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'Hlp my hse is brnin dwn!' London Fire Brigade plan to take 999 emergency calls via Twitter and FacebookThe UK's largest brigade to look at alternatives to 999Union bosses call the idea 'ludicrous'
Fire chiefs say it won't replace the current phone system
14:36 GMT, 19 December 2012
Twitter users could soon be able to report emergencies in 140 characters and bypass 999 calls under proposals aimed at making communication with the UK's biggest fire service easier.
The London Fire Brigade (LFB) has said that it will explore the idea of setting up the world's first 999 emergency feed to ease pressure on the telephone service which takes more than 30million calls a year.
The plans, which are part of the Brigade's Draft London Safety Plan, will not replace the 999 system.
Help: Twitter users could soon be able to report emergencies in 140 characters or less
But the plans have been slammed by union chiefs who believe that the idea could put lives at risk.
Ian Leahair, Fire Brigades Union executive council member for London told the Independent: 'It is a ludicrous idea.
'It will inevitably lead to more hoax calls. They sound like something the London Fire Brigade has just blurted out.'
Some Twitter users had already taken to the social networking site to report fires according to the LFB, and fire crews have previously used information and pictures tweeted by members of the public to help tackle emergencies.
But fire chiefs have urged people to continue to dial 999 as their Twitter feed @LondonFire is not currently manned around the clock.
The service will look at different social media, micro-blogging sites and smart-phone apps as alternatives to the current telephone system.
It cites figures from Ofcom that suggest that the number of people talking on the phone is in decline and that 20 per cent of adults now use a smart phone.
Emergency: Fire crews could soon come to your aid after a Twitter request for help
Not up and running: Fire chiefs have urged people to continue to dial 999 to report fires as its Twitter feed is not currently manned round the clock (file picture)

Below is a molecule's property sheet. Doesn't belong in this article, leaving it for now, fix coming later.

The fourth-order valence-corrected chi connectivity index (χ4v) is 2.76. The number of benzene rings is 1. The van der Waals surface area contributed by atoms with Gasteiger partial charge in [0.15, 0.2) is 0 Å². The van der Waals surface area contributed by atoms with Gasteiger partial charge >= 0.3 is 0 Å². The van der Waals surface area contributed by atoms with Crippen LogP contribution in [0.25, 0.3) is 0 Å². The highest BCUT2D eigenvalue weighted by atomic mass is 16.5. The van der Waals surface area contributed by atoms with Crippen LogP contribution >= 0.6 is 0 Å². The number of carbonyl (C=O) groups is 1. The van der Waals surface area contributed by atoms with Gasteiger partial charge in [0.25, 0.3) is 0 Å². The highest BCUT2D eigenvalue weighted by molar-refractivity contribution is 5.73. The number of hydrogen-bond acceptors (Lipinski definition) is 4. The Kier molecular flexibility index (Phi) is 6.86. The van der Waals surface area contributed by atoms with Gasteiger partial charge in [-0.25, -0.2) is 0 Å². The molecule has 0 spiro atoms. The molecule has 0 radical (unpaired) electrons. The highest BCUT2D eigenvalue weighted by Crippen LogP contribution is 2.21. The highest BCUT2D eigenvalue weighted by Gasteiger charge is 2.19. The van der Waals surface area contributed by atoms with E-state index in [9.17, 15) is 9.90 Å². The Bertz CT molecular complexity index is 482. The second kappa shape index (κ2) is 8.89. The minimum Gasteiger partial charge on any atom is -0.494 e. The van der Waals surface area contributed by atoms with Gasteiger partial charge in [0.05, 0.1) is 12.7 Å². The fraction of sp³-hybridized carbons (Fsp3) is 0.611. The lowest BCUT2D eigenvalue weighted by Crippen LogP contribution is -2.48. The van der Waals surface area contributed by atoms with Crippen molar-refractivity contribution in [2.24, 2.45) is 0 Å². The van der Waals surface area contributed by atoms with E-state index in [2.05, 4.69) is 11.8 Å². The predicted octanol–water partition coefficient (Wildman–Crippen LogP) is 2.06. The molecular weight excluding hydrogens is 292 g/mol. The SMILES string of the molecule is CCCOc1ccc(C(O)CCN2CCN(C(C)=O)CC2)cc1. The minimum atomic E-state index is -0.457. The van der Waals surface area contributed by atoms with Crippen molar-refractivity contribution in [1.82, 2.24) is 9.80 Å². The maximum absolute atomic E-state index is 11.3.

Rita Dexter, Deputy Commissioner of London Fire Brigade, said: 'With over a billion people now using Facebook and half a billion using Twitter, it’s quite clear that social media is here to stay.
'The London Fire Brigade is the biggest fire service in the country and we think it’s important to look into ways to improve how we communicate with the public and how they can get in touch with us.'
New idea: The plans are part of the LFB's Draft London Safety Plan
Although the Brigade has said it will work with other emergency services in London, both the London Ambulance Service and the Metropolitan Police distanced themselves from the idea and said that they have no plans to introduce a similar service.
But the LFB said that cynics rubbished the idea of dialling 999 in an emergency when it was first introduced more than seven decades ago.
Rita Dexter added: 'When it was first set up in 1935, people said that dialling 999 to report emergencies would never work.
'Today BT handles over 30 million emergency calls each year.
'It’s time to look at new ways for people to report emergencies quickly and efficiently and social media could provide the answer in the future.'
The LFB currently uses Twitter to give real-time updates on developing incidents and Facebook to offer fire prevention and safety advice to Londoners.
The plan will be subject to a public consultation next month.
According to Twitter, 2,000 messages are sent per second worldwide.